A total of $250 million was raised for the five-year fund; each nanocenter received a third of its funding from the government, a third from the university, and a third from private donations. The five-year fund was such a hit that it was repeated, although with a different focus. Rather than the initial goal of building applied nanoscience infrastructure as a foundation for academia and industry, the new emphasis shifted to specific R&D programs that could be applied to industrial applications within a reasonable time. In fact, the nanocenters hired entrepreneurs to identify early-stage emerging opportunities as well as strategic partners, and then help bring about commercial application.

Now INNI is in its third five-year program. It continues to fund new research programs, provide scholarships, and assist researchers in bringing their ideas to market – aided by the high-profile NanoIsrael conferences.

Traditional industry is often slow to adopt new technologies, but collectively it is the most important customer for nanotech. (It still accounts for 35% of Israeli jobs, compared to 10% in high-tech.) Koriat said he believes that many industries that don’t integrate nano in developing products will disappear within 20 years. To avoid that scenario, the Economy Ministry’s Office of the Chief Scientist is providing R&D support for integrating nanotechnology into traditional industries.

There have been already been encouraging results -- for years, in fact. The Nanotechnology Consortium, established by Koriat in 2010, brought together 13 firms and leading researchers with the goal of using nanotubes to improve existing products. (These tiny structures can make materials stronger and more stable, or even give them antibacterial properties.) Three of the firms -- Elbit Systems, Rafael Advanced Defense Systems, and Israel Aerospace Industries -- are already putting to use knowledge from the consortium, for example, reducing the weight of airplanes by integrating carbon chips into parts, weapon systems, and electrical capacitors. A later addition, Vulcan Volta Batteries, was able to use the nanomaterials to double its battery life to four years at little additional cost -- a major breakthrough in an industry whose manufacturing has not changed much in almost 60 years.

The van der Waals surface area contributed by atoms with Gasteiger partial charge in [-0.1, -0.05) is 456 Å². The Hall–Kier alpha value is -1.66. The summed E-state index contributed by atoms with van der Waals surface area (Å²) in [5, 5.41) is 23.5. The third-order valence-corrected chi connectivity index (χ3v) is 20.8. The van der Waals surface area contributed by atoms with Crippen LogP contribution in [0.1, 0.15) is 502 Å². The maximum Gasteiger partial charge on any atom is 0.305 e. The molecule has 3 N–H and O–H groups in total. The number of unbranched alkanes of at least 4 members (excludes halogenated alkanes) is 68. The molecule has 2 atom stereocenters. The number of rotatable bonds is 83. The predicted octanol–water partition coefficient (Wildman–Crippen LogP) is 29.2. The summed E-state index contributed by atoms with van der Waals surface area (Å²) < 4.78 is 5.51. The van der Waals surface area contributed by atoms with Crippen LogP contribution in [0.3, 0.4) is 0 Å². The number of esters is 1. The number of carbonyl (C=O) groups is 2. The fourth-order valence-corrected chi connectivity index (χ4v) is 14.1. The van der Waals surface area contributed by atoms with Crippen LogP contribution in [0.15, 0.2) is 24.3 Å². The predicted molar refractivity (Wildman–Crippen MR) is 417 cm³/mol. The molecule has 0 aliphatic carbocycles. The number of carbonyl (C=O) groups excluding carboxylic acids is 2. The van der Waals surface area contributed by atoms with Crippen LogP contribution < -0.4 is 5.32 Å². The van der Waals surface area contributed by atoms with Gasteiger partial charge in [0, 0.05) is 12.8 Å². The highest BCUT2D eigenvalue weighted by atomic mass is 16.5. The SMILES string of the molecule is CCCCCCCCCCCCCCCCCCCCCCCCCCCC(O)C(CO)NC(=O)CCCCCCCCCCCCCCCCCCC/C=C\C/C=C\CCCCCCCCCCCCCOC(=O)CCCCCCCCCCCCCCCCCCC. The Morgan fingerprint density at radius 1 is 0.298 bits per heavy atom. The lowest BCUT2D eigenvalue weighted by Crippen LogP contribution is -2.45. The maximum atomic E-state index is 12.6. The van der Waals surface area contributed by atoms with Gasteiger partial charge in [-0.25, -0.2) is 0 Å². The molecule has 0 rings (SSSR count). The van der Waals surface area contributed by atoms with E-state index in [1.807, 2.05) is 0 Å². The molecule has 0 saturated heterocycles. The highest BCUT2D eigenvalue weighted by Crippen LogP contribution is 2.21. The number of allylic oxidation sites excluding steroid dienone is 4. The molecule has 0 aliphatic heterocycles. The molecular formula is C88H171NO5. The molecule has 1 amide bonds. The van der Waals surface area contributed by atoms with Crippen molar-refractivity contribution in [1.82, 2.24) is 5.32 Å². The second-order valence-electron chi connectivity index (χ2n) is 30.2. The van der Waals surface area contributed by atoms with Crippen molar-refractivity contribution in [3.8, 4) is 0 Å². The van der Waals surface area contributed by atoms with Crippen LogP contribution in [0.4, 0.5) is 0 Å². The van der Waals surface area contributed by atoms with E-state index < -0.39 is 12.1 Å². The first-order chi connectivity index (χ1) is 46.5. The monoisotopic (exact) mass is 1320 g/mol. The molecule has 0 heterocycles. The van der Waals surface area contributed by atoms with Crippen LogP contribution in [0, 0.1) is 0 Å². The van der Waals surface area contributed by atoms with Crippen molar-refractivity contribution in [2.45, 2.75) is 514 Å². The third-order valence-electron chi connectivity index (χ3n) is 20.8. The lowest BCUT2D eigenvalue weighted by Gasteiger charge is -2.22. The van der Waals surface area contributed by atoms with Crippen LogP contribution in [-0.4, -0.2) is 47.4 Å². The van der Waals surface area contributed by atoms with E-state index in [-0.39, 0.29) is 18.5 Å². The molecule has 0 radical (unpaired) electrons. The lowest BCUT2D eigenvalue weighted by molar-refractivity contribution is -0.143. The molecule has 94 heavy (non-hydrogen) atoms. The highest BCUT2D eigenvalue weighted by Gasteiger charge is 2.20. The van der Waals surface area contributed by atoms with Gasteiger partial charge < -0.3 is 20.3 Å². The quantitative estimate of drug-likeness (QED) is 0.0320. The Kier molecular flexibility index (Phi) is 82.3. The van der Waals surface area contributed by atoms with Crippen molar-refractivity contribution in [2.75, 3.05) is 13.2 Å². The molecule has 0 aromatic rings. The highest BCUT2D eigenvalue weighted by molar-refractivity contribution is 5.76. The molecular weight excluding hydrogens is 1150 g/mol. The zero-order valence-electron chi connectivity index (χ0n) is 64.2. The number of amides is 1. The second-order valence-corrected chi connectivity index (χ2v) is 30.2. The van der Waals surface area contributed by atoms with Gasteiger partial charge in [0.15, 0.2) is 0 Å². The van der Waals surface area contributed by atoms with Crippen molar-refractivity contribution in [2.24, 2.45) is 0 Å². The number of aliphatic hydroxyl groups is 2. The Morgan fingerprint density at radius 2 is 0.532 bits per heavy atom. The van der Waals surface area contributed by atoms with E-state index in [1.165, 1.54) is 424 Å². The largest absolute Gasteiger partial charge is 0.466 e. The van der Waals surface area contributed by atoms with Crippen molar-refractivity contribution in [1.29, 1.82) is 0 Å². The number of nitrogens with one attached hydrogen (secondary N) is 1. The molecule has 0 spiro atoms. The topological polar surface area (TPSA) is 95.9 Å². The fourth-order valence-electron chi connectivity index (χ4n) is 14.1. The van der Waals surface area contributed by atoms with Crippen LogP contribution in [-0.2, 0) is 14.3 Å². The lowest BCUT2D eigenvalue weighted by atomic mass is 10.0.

Other countries would be wise to learn from the success of INNI’s academic-business partnerships. Even better would be direct scientific and governmental partnerships on nanotechnology, as Israel and Germany agreed to on Tuesday. The declaration of intent they signed to boost bilateral R&D will include joint programs to support small and medium-sized nanotech firms, and will entail cooperation between research institutes from both countries.

Smaller nations in particular should be inspired by Israel’s nanotech prowess – it just goes to show that big budgets are not required for high-quality results. The institutional structure is far more important, and the market will take care of the rest.